Utility rates and procedures are still a hot topic in Grantville and city officials are working to determine how the city’s rates compare to other municipalities.
Mayor Doug Jewell said he believes the city’s utility rates are in the ballpark of other comparable municipalities. Grantville buys electricity and gas. City residents’ utility bills includes trash, water, electricity and gas.
More expensive utility bills may be expected during the winter months because of cold weather, but Grantville resident Dee Berry spoke about significant increases in her utility bill at Monday night’s council meeting.
Berry said she sent a letter to the manager of the utility department for the meters at her home to be re-examined because of her excessive bills, but the meters seem to be working properly.
“In October, our bill was $232, in November $327, in December $1,102 and in January $1,428,” Berry said. “We went from having an on average bill of $300 to $1,400.”
Berry said she has been told she is responsible for the bills and asked what help was available for citizens.
“I know it’s not just me,” Berry said. “I talked to other residents. I want to know if the utility department is looking that this.”
Grantville residents have also complained about more expensive utility bills on the Grantville Nation Facebook page. Some bills have doubled within the last couple of months.
All councilmembers sympathized and are awaiting the comparative study. Jewell advised Berry to get with City Manager Al Grieshaber to go over her bills.
Mayor Pro Tem Ruby Hines said one resident told her their bill was $900, while two others said it their bill was OK this month.
“I hope we can all strike a happy medium and get things in order,” Hines said. “I would hate to receive a bill for $1,100 and then a bill for $1,400.”
Grantville utility policy states that utility bills are due on the 15th of each month, and customers have until noon on the 24th of the month to pay their bill to prevent interruption.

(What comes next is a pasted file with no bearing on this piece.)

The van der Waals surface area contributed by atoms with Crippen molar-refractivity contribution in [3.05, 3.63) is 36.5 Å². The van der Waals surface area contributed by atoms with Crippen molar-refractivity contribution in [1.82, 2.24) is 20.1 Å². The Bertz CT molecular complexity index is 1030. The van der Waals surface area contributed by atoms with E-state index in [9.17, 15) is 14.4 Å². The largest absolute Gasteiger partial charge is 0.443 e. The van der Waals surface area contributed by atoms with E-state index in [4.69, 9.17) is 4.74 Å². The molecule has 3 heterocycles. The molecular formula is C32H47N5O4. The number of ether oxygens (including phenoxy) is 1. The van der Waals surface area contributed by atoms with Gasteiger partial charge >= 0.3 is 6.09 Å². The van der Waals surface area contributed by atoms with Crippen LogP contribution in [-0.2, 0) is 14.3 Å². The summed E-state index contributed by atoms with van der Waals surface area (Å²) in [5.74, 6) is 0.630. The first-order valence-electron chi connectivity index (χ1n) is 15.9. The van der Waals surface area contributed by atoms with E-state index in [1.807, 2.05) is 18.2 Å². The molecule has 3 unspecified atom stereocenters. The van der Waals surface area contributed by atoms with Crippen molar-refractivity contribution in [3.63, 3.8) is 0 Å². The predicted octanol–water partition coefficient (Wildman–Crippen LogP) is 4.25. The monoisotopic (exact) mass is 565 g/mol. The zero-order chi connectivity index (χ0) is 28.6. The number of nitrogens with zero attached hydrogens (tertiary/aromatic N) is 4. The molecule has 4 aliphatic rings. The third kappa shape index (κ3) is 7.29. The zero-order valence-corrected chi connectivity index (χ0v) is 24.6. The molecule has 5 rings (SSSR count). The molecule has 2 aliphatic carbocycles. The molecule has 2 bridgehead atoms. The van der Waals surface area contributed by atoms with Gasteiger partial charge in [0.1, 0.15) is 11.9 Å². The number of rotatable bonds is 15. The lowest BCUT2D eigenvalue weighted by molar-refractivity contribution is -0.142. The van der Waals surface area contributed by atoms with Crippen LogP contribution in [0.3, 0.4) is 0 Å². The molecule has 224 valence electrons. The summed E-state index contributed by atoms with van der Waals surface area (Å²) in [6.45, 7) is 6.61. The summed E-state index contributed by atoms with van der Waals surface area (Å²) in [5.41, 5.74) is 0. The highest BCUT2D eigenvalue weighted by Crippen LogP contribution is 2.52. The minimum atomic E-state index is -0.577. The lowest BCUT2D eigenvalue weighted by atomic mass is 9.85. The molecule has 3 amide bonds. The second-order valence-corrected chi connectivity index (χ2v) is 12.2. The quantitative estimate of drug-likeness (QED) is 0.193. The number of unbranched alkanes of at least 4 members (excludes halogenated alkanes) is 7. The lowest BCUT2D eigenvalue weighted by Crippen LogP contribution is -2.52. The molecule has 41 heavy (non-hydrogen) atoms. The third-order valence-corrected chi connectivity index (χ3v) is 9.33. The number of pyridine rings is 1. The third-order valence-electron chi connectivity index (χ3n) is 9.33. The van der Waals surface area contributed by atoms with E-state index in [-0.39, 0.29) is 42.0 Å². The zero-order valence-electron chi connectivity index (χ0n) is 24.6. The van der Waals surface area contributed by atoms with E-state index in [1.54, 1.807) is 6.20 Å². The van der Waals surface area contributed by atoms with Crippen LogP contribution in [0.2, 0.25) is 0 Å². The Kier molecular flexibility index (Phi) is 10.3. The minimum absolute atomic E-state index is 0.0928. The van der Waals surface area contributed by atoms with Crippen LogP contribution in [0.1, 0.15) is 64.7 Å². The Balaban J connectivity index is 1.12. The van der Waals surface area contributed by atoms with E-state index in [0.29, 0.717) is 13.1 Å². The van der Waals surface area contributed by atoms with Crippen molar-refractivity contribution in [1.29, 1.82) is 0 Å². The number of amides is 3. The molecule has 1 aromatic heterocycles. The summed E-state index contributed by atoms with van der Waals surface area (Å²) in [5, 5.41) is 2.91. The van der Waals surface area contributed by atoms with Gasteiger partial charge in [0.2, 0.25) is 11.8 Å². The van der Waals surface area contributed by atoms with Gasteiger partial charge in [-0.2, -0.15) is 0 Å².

The City of Grantville has two programs to assist with utility bill payments, according to Grieshaber.
“The Utility Bill Payment Assistance Plan helps a utility customer who cannot pay their entire utility bill,” Grieshaber said in an email statement. “A customer can sign up for the Utility Bill Payment Assistance Plan between the the 1st and 20th of each month. After the 20th, the plan is not available. The plan requires the customer to pay one-half of the utility bill at the time of requesting assistance and the remainder within 20 days of the date of requesting assistance. The plan is only available one time every three months. The Utility Bill Payment Assistance Plan has been available since June 19, 2009.”
Grieshaber said a customer who has had utility service for 12 months without a late payment can sign up for the Budget Billing Program.
“The customer's previous year of utility costs are averaged out and the customer pays the average amount for the next 11 months,” Grieshaber said. “For the 12th month, the customer's account is trued up. The customer either pays the overage in addition to their monthly (averaged amount) utility bill or a reduced bill from their average utility bill or possibly receives a credit. Budget billing has been available January 2017.”
In other news, the city:
- Approved the mayor and Councilman Alan Wacaser (Utility Committee chairperson) to sign the incumbency signatory certificate for MEAG Power.
- Approved the mayor and Wacaser to sign the voluntary deposits into the Municipal Competitive Trust for MEAG Power.
- Recognized City Clerk Lynn Basham for becoming a Georgia Certified Clerk. Basham has completed 100 hours of coursework.